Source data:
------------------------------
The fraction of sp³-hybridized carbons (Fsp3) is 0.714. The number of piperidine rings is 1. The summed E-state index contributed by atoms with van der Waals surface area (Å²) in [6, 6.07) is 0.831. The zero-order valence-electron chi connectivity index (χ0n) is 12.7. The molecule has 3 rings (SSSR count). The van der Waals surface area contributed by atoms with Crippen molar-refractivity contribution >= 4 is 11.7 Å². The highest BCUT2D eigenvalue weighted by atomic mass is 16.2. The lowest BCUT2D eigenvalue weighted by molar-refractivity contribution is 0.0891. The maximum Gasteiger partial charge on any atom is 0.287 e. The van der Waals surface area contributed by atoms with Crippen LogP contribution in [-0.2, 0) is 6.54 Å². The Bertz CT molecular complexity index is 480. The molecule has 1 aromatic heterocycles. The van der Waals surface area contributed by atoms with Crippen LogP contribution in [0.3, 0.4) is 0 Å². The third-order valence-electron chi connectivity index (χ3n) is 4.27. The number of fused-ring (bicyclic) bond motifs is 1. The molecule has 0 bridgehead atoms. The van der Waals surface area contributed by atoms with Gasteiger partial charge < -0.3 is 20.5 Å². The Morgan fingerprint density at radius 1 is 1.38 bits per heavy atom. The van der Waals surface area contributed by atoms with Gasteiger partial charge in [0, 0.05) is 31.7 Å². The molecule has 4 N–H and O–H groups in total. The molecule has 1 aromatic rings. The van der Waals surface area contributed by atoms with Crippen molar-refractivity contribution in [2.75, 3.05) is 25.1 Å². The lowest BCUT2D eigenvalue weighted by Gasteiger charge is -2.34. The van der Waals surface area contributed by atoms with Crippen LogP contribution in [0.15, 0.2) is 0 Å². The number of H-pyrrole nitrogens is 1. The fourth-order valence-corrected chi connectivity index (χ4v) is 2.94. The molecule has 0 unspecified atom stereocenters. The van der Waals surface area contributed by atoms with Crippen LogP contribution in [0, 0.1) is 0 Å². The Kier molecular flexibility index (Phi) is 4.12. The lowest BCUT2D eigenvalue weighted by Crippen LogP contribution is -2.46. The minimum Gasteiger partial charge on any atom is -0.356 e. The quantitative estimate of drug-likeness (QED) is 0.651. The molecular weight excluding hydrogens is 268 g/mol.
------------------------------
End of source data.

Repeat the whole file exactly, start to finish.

The fraction of sp³-hybridized carbons (Fsp3) is 0.714. The number of piperidine rings is 1. The summed E-state index contributed by atoms with van der Waals surface area (Å²) in [6, 6.07) is 0.831. The zero-order valence-electron chi connectivity index (χ0n) is 12.7. The molecule has 3 rings (SSSR count). The van der Waals surface area contributed by atoms with Crippen molar-refractivity contribution >= 4 is 11.7 Å². The highest BCUT2D eigenvalue weighted by atomic mass is 16.2. The lowest BCUT2D eigenvalue weighted by molar-refractivity contribution is 0.0891. The maximum Gasteiger partial charge on any atom is 0.287 e. The van der Waals surface area contributed by atoms with Crippen LogP contribution in [-0.2, 0) is 6.54 Å². The Bertz CT molecular complexity index is 480. The molecule has 1 aromatic heterocycles. The van der Waals surface area contributed by atoms with Crippen LogP contribution in [0.3, 0.4) is 0 Å². The third-order valence-electron chi connectivity index (χ3n) is 4.27. The number of fused-ring (bicyclic) bond motifs is 1. The molecule has 0 bridgehead atoms. The van der Waals surface area contributed by atoms with Gasteiger partial charge < -0.3 is 20.5 Å². The Morgan fingerprint density at radius 1 is 1.38 bits per heavy atom. The van der Waals surface area contributed by atoms with Gasteiger partial charge in [0, 0.05) is 31.7 Å². The molecule has 4 N–H and O–H groups in total. The molecule has 1 aromatic rings. The van der Waals surface area contributed by atoms with Crippen molar-refractivity contribution in [2.75, 3.05) is 25.1 Å². The lowest BCUT2D eigenvalue weighted by Gasteiger charge is -2.34. The van der Waals surface area contributed by atoms with Crippen LogP contribution in [0.15, 0.2) is 0 Å². The number of H-pyrrole nitrogens is 1. The fourth-order valence-corrected chi connectivity index (χ4v) is 2.94. The molecule has 0 unspecified atom stereocenters. The van der Waals surface area contributed by atoms with Crippen LogP contribution in [0, 0.1) is 0 Å². The Kier molecular flexibility index (Phi) is 4.12. The lowest BCUT2D eigenvalue weighted by Crippen LogP contribution is -2.46. The minimum Gasteiger partial charge on any atom is -0.356 e. The quantitative estimate of drug-likeness (QED) is 0.651. The molecular weight excluding hydrogens is 268 g/mol.